12. Seattle (1-0).Matt Hasselbeck, 34, played like Mr. Peabody put him in the Wayback Machine on Sunday. He was a little colt out there.
13. Washington (1-0). Any team that plays defense the way the Redskins did will be in most of their games this year, no matter how long it takes the offense to be competent.
14. Minnesota (0-1). Vikes should be fine. Imagine if they get Vincent Jackson, and for the last eight games of the year, you've got to face Jackson, Sidney Rice and Percy Harvin in three-receiver sets. Yikes.
15. Dallas (0-1). Here's what happened on the idiotic Dallas play at the end of the first half that gave Washington its only touchdown of the night: The Cowboys had the ball at their 36 and had one final play to call before halftime. The play called by offensive coordinator Jason Garrett was a Hail Mary pass from Tony Romo into the end zone. But Dallas was called for a hold.
At first the Redskins declined the penalty and then, a moment later, told Tony Corrente they were accepting it. In the ensuing confusion, coach Wade Phillips said he never communicated to Garrett to call off the Hail Mary. "We needed to call it off and we didn't do it,'' Phillips said. "Tony should have just taken a knee.'' Romo didn't, of course, and got pushed out of the pocket. He flipped the ball sideways to running back Tashard Choice, who, obviously, should have gone down at the first sign of pressure. But he fought for yards, DeAngelo Hall stripped it, and Hall ran it in for a touchdown.
Phillips took the blame, but Garrett, obviously, should have known to call a kneel down. Romo should have known to audible to a kneel down if it wasn't called from the sideline. Choice should have known to lay on the ground ... Just a stupid, stupid play all around that showed disorganization on the part of the Cowboys.
"I think around here in the New England area, a lot of people don't want to see me do good. And the reason why, I don't know ... Sometimes you want your boss to tell you you're doing a good job. If you're doing a good job and think you're doing a good job, you want to be appreciated. I really don't think that, me personally, that I'm appreciated ... I'm not here to start any trouble. I am here to play out the last year of my contract.''-- Patriots wide receiver Randy Moss, in a rambling news conference after the Pats' victory over Cincinnati Sunday. The man is just not very happy.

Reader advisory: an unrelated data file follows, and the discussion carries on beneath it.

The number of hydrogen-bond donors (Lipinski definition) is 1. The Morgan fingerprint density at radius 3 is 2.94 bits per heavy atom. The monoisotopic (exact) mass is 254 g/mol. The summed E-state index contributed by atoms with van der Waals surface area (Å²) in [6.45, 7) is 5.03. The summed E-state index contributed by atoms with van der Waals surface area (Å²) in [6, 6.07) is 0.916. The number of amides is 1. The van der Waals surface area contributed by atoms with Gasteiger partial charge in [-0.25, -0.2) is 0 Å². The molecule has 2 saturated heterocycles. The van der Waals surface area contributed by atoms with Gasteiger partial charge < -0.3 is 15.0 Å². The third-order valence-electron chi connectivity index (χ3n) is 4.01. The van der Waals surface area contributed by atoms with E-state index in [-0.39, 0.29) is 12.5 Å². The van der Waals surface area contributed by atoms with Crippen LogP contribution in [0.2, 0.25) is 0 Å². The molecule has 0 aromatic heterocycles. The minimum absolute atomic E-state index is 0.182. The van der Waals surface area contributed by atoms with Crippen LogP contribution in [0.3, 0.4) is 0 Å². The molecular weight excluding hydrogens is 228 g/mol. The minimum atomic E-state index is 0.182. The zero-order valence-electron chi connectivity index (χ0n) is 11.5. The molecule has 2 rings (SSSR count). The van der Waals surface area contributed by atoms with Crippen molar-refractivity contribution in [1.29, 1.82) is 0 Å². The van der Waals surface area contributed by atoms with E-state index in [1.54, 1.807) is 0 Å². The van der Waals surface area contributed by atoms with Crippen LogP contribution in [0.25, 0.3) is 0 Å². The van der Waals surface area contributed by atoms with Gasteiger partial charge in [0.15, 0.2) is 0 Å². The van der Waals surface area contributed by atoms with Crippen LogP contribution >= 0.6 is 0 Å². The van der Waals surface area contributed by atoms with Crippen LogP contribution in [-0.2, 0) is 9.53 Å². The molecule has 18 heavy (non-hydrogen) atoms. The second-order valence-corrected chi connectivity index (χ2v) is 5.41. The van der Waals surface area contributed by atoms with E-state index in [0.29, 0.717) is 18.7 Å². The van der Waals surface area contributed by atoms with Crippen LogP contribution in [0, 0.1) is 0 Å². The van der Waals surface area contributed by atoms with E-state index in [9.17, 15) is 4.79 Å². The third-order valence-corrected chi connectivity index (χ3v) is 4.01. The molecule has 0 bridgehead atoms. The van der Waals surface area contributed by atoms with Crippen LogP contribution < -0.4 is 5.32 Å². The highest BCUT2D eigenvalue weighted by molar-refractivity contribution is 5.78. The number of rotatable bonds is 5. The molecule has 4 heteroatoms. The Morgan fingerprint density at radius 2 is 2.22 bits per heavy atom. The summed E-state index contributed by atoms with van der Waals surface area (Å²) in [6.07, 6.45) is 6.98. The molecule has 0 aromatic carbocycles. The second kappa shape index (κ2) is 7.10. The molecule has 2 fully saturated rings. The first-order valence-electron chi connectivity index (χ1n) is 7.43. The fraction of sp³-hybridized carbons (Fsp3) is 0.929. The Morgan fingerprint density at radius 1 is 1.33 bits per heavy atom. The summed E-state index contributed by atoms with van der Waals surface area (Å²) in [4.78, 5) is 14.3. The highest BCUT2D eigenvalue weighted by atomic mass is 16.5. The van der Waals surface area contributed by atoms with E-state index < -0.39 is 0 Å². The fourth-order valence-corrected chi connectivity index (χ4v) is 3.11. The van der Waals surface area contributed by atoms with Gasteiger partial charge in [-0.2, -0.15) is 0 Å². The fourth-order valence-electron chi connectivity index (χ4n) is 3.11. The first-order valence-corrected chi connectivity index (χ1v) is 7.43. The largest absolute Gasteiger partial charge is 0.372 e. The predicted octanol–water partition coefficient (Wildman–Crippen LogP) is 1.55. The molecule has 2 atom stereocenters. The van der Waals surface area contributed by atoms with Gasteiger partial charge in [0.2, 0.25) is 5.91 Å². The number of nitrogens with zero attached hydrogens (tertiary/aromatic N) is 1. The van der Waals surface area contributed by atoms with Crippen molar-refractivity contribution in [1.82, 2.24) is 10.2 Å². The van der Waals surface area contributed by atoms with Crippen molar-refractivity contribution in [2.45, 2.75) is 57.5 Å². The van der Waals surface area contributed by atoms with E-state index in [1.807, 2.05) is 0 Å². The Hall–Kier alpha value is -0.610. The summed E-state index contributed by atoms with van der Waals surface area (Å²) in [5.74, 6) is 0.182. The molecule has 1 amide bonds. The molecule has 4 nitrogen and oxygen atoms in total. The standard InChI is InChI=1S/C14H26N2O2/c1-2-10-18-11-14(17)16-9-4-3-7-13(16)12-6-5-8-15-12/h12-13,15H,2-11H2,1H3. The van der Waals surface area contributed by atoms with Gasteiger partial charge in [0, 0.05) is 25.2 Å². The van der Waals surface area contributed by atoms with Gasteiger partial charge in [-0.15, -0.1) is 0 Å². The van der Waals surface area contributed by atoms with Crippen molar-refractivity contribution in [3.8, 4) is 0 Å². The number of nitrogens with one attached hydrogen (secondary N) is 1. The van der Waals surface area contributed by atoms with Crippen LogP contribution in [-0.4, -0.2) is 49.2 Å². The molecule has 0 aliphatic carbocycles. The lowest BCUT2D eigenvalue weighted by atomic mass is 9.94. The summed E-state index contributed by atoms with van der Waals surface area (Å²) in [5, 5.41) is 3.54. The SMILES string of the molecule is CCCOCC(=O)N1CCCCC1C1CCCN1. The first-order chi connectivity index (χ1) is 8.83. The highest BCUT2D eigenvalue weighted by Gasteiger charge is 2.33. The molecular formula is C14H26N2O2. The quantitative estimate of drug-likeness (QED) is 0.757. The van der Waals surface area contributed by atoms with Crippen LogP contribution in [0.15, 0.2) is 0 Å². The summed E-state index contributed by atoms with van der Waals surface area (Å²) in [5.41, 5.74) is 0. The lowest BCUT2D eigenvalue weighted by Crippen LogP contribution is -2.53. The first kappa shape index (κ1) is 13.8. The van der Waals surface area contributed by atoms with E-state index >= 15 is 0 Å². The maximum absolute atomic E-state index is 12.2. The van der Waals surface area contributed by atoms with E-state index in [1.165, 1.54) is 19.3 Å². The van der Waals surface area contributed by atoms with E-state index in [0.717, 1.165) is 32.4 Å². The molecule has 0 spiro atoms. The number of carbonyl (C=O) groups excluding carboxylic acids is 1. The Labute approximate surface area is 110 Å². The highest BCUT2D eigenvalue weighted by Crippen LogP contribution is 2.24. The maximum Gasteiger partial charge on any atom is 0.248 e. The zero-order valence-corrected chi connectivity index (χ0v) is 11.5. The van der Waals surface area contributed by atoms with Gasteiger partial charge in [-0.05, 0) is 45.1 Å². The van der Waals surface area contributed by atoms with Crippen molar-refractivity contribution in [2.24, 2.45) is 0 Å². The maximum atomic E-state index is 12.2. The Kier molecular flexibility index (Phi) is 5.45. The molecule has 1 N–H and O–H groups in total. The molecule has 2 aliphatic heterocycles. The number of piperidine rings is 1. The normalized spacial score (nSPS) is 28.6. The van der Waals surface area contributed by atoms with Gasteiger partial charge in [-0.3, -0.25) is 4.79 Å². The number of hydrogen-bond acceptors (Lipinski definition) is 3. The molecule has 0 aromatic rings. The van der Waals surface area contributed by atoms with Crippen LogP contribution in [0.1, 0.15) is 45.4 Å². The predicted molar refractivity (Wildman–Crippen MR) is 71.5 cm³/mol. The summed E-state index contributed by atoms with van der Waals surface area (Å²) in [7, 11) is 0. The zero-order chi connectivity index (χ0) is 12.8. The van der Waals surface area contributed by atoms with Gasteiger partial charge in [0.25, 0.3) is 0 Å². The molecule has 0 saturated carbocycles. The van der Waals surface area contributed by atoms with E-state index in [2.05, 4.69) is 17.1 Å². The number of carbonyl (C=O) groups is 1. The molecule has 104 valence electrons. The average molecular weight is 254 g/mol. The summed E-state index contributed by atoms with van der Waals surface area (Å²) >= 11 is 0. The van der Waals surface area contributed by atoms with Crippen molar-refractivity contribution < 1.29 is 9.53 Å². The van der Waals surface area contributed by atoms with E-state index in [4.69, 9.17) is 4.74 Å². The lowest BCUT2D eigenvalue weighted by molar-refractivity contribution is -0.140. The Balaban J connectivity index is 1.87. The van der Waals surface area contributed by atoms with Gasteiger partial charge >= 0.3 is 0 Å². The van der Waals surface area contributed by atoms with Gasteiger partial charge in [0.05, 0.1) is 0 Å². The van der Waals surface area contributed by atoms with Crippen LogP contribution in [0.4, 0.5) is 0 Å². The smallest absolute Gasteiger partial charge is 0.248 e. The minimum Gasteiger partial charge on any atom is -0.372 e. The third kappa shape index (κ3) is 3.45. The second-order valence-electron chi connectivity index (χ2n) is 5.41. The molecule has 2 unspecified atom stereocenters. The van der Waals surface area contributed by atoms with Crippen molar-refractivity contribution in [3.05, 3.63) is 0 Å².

As my NBC/MLB Network buddy Elliott Kalb said of the Mossman's postgame meanderings: "Randy being Manny.''
"I've owned the franchise for 17 years. During that time I've had one wife and two quarterbacks.''-- New England owner Robert Kraft, to me, Thursday night, after he told me he reached agreement with quarterback Tom Brady on a four-year contract extension that will keep Brady in New England through the end of the 2014 season.
Kraft's purchase of the Patriots was approved by the league in January 1994, nine months after Drew Bledsoe was drafted by New England. Brady came in the 2000 draft, took the starting job over in 2001, and, except for a 15-start interlude by Matt Cassel in 2008, has been the man ever since. If Brady completes the contract, he'll be 37 at the end of it -- and he's told me he wants to play until at least 40.
"This team is starving for a win! Let's go eat!''